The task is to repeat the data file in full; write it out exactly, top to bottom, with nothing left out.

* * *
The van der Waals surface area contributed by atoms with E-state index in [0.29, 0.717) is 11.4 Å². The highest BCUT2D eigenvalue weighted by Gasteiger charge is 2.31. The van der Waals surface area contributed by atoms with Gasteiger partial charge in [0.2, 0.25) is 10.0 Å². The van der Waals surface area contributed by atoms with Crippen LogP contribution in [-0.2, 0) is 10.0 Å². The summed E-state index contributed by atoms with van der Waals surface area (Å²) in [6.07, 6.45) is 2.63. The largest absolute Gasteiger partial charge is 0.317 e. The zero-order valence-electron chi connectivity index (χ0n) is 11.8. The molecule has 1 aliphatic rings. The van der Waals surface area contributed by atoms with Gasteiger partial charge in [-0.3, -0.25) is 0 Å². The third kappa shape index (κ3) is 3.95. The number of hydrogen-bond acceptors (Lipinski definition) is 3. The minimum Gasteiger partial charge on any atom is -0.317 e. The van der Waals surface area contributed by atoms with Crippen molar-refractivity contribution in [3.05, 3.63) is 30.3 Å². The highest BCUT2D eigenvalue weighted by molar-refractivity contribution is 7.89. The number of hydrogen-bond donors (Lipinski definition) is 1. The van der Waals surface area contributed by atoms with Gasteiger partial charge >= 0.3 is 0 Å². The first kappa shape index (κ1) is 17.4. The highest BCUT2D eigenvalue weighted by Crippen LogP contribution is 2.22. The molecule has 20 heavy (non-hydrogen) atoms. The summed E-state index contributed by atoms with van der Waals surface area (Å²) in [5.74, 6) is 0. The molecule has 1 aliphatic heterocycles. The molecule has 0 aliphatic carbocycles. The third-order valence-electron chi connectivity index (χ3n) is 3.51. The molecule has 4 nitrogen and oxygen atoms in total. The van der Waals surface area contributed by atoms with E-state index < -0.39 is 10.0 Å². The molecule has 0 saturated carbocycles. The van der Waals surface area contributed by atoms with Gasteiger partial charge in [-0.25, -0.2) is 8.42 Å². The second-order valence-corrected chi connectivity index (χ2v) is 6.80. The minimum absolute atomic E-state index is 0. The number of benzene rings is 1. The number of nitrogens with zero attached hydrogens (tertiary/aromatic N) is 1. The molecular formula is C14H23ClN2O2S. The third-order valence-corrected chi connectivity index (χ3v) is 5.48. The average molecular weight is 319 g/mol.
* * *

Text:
The van der Waals surface area contributed by atoms with E-state index in [0.29, 0.717) is 11.4 Å². The highest BCUT2D eigenvalue weighted by Gasteiger charge is 2.31. The van der Waals surface area contributed by atoms with Gasteiger partial charge in [0.2, 0.25) is 10.0 Å². The van der Waals surface area contributed by atoms with Crippen LogP contribution in [-0.2, 0) is 10.0 Å². The summed E-state index contributed by atoms with van der Waals surface area (Å²) in [6.07, 6.45) is 2.63. The largest absolute Gasteiger partial charge is 0.317 e. The zero-order valence-electron chi connectivity index (χ0n) is 11.8. The molecule has 1 aliphatic rings. The van der Waals surface area contributed by atoms with Gasteiger partial charge in [-0.3, -0.25) is 0 Å². The third kappa shape index (κ3) is 3.95. The number of hydrogen-bond acceptors (Lipinski definition) is 3. The minimum Gasteiger partial charge on any atom is -0.317 e. The van der Waals surface area contributed by atoms with Crippen molar-refractivity contribution in [3.05, 3.63) is 30.3 Å². The highest BCUT2D eigenvalue weighted by molar-refractivity contribution is 7.89. The number of hydrogen-bond donors (Lipinski definition) is 1. The van der Waals surface area contributed by atoms with Gasteiger partial charge >= 0.3 is 0 Å². The first kappa shape index (κ1) is 17.4. The highest BCUT2D eigenvalue weighted by Crippen LogP contribution is 2.22. The molecule has 20 heavy (non-hydrogen) atoms. The summed E-state index contributed by atoms with van der Waals surface area (Å²) in [5.74, 6) is 0. The molecule has 1 aliphatic heterocycles. The molecule has 0 aliphatic carbocycles. The third-order valence-electron chi connectivity index (χ3n) is 3.51. The molecule has 4 nitrogen and oxygen atoms in total. The van der Waals surface area contributed by atoms with E-state index < -0.39 is 10.0 Å². The molecule has 0 saturated carbocycles. The van der Waals surface area contributed by atoms with Gasteiger partial charge in [-0.25, -0.2) is 8.42 Å². The second-order valence-corrected chi connectivity index (χ2v) is 6.80. The minimum absolute atomic E-state index is 0. The number of benzene rings is 1. The number of nitrogens with zero attached hydrogens (tertiary/aromatic N) is 1. The molecular formula is C14H23ClN2O2S. The third-order valence-corrected chi connectivity index (χ3v) is 5.48. The average molecular weight is 319 g/mol.